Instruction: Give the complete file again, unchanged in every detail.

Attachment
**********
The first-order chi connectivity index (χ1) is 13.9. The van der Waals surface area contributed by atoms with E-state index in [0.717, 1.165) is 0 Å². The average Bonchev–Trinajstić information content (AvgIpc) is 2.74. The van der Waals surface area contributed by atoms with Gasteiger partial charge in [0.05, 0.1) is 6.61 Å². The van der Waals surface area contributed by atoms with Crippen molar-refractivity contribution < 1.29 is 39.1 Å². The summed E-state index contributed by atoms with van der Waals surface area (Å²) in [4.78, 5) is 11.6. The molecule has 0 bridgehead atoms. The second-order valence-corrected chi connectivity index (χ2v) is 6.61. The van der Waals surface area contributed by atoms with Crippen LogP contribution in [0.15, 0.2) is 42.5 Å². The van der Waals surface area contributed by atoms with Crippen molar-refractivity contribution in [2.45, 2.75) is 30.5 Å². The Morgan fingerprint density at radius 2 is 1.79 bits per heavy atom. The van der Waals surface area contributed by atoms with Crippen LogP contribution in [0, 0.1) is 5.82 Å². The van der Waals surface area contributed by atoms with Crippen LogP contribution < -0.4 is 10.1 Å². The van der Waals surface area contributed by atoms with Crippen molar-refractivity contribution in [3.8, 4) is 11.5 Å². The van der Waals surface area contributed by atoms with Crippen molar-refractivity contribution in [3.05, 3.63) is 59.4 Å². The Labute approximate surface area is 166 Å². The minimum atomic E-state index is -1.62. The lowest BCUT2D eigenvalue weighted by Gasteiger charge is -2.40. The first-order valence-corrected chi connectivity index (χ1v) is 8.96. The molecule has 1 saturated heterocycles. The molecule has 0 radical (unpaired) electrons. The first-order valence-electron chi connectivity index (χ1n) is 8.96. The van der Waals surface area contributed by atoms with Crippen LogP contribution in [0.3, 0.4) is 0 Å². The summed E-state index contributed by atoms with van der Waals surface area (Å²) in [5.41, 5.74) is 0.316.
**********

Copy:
The first-order chi connectivity index (χ1) is 13.9. The van der Waals surface area contributed by atoms with E-state index in [0.717, 1.165) is 0 Å². The average Bonchev–Trinajstić information content (AvgIpc) is 2.74. The van der Waals surface area contributed by atoms with Gasteiger partial charge in [0.05, 0.1) is 6.61 Å². The van der Waals surface area contributed by atoms with Crippen molar-refractivity contribution < 1.29 is 39.1 Å². The summed E-state index contributed by atoms with van der Waals surface area (Å²) in [4.78, 5) is 11.6. The molecule has 0 bridgehead atoms. The second-order valence-corrected chi connectivity index (χ2v) is 6.61. The van der Waals surface area contributed by atoms with Crippen LogP contribution in [0.15, 0.2) is 42.5 Å². The van der Waals surface area contributed by atoms with Crippen molar-refractivity contribution in [2.45, 2.75) is 30.5 Å². The Morgan fingerprint density at radius 2 is 1.79 bits per heavy atom. The van der Waals surface area contributed by atoms with Crippen LogP contribution in [0, 0.1) is 5.82 Å². The van der Waals surface area contributed by atoms with Crippen LogP contribution < -0.4 is 10.1 Å². The van der Waals surface area contributed by atoms with Crippen molar-refractivity contribution in [3.8, 4) is 11.5 Å². The van der Waals surface area contributed by atoms with Crippen molar-refractivity contribution in [3.05, 3.63) is 59.4 Å². The Labute approximate surface area is 166 Å². The minimum atomic E-state index is -1.62. The lowest BCUT2D eigenvalue weighted by Gasteiger charge is -2.40. The first-order valence-corrected chi connectivity index (χ1v) is 8.96. The molecule has 1 saturated heterocycles. The molecule has 0 radical (unpaired) electrons. The first-order valence-electron chi connectivity index (χ1n) is 8.96. The van der Waals surface area contributed by atoms with Crippen LogP contribution in [0.3, 0.4) is 0 Å². The summed E-state index contributed by atoms with van der Waals surface area (Å²) in [5.41, 5.74) is 0.316.